Windows 8.1 Update: Can It End The Rut? - InformationWeek
Windows 8.1 Update: Can It End The Rut?
Newest First  |  Oldest First  |  Threaded View
<<   <   Page 2 / 2
User Rank: Apprentice
3/5/2014 | 12:28:19 PM
What is wrong with Windows IMHO
I mostly use a Mac, and my wife uses Windows.  She bought a new laptop that came with Windows 8 and had a horrible experience.  Let me tell you why, but first my personal observation is that WIndows 8, as it stands, will never work for the above average user.  It is clearly designed for people with one window open to browse, email, facebook or play a game.


The first problem with WIndows was the bloatware.  The thing came loaded with games, backup software, security software, trial versions of things.  And there was no easy way to wipe it all off.  I had to patiently delete all the crap she did not want.  I know the haardware people get money for inconviencing their customers, but aat some point they will have to decide whether customers or software partners are more important.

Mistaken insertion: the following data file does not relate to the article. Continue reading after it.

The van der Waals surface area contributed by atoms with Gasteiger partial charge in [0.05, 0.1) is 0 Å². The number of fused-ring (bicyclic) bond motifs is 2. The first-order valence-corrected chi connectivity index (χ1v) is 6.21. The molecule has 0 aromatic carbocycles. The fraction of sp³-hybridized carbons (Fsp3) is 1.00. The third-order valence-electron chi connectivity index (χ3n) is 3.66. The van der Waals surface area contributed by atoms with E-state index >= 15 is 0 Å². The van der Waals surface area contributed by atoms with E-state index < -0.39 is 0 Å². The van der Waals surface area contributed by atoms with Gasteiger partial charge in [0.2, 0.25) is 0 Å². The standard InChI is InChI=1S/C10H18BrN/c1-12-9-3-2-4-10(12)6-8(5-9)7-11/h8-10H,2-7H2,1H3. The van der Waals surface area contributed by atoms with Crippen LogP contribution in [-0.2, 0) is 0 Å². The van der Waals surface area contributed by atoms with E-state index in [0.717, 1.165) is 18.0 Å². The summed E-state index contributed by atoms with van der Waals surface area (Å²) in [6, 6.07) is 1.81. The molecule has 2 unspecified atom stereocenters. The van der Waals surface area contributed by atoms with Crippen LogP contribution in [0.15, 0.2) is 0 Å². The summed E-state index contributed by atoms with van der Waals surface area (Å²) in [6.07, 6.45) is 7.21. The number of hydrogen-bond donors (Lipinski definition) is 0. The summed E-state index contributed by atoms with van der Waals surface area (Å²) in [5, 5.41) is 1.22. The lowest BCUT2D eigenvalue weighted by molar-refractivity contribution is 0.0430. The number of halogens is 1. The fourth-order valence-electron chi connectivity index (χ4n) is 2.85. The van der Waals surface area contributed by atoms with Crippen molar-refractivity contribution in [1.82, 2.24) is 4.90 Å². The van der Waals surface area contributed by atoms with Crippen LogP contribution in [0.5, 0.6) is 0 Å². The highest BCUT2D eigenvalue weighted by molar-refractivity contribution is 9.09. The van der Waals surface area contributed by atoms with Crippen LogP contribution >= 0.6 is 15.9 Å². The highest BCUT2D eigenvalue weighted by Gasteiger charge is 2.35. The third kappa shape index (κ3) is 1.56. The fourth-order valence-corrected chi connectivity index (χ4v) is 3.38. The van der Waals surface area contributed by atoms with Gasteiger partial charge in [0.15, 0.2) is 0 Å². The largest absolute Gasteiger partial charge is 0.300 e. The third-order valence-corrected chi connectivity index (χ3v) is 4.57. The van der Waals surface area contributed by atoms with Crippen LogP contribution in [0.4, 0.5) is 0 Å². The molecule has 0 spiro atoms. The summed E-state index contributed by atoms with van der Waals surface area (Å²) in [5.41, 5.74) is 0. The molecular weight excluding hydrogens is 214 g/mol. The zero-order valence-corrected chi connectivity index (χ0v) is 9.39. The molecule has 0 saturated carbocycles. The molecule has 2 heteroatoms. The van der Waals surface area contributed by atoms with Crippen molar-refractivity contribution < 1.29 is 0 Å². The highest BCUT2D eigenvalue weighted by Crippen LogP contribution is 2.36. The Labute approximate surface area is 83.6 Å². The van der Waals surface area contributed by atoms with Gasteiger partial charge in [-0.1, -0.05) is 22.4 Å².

The second problem was the conflicting software.  Having Microsoft and Intel and HP software trying to control the wireless is not a good idea. Likewise the printer.  I deleted all of that stuff and went back to basics.  The energy saving and so on is just not worth it.  Too many problems and delays in resuming, reconnecting to wireless and so on..


The third problem is the often criticised main wondow.  The laptop has a touchscreen, but frankly I use ctrl-x and ctrl-v to cut and paste so I do not have to move my hands to the ouse.  No way am I going to reachout to swipe the touchscreen.  It takes time, effort and makes the screen smudgy.  I have an iPad and if I was just going to read or browse I would use the iPad.